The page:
A major exhibition of work created by African-American artists since 1940 will go on tour fall of this year, starting at the Ogden Museum of Southern Art in New Orleans. Titled “Solidary and Solitary: The Pamela J. Joyner and Alfred J. Giuffrida Collection,” it’s being touted as the “first large-scale public exhibition to bring together a vital lineage of visionary black artists.”
The traveling exhibition will focus on the power of abstract art, not merely as a stylistic mode, but as a political choice for generations of African-American artists. It’s a delicate balancing act of resisting imagery from a racist mainstream culture, and fighting to create positive representations of African Americans.
The show will feature art world heavy-hitters like Norman Lewis, Lorna Simpson, Theaster Gates, Kevin Beasley, Julie Mehretu, and Mark Bradford, who is representing the US at the Venice Biennale this year. It will also offer an in-depth perspective of several artists’ careers, including Norman Lewis, Serge Alain Nitegeka, Jennie C. Jones, and Lynette Yiadom-Boakye.
The exhibition will open at the Ogden in the fall of 2017. After that, it will travel to the Nasher Museum of Art at Duke University in Durham, North Carolina; the Snite Museum of Art at Notre Dame University in South Bend, Indiana; and the Baltimore Museum of Art; before finally ending its run at the University of California, at the Berkeley Art Museum and Pacific Film Archive (BAMPFA), in 2020. The cross-country tour, sponsored by the Helis Foundation, promises to offer a new perspective on the incredibly important contributions that black artists have made to art.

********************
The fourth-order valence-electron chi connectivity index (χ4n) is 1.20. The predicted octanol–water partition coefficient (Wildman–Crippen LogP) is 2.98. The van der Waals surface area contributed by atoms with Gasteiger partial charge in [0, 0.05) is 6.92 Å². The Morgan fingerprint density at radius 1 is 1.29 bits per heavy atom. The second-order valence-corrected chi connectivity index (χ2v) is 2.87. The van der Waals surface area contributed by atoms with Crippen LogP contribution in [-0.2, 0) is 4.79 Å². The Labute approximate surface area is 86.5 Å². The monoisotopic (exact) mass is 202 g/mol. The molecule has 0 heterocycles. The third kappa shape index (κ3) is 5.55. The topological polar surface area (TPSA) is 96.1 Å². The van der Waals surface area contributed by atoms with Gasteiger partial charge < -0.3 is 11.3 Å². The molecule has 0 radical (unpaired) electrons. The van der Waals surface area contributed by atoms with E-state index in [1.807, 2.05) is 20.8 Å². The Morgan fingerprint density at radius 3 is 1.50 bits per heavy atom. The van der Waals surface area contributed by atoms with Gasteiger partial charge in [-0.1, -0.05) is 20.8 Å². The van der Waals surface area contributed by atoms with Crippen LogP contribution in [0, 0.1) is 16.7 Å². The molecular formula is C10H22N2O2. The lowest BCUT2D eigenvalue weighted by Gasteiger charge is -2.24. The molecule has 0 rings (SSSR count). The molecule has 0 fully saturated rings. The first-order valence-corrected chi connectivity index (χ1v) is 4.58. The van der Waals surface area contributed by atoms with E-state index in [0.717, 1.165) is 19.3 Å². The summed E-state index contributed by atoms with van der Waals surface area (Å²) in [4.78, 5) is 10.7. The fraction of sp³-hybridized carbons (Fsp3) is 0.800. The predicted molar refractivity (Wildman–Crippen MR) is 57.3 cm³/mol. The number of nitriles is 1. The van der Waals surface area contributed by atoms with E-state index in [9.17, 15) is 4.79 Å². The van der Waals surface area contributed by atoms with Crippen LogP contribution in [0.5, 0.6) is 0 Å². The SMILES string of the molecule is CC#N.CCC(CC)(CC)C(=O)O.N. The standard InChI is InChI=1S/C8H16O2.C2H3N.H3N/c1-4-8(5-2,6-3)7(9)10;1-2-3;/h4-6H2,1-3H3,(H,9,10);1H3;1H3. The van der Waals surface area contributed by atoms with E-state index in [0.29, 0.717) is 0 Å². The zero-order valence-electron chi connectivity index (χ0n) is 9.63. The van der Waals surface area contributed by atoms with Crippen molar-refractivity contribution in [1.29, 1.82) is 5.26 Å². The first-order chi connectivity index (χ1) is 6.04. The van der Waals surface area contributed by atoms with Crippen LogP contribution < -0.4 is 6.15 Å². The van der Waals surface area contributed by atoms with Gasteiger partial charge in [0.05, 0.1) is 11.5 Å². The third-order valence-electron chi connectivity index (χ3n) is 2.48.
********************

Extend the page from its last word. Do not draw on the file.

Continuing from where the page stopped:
Curated by art historians Katy Siegel and Christopher Bedford, “Solidary and Solitary” is drawn from the collection of husband and wife Pamela Joyner and Alfred Giuffrida. The couple’s art collection of Post-War and contemporary work by artists of color was the subject of a book, Four Generations, The Joyner/Giuffrida Collection of Abstract Art, published in 2016.
Read the entire article on Artnet.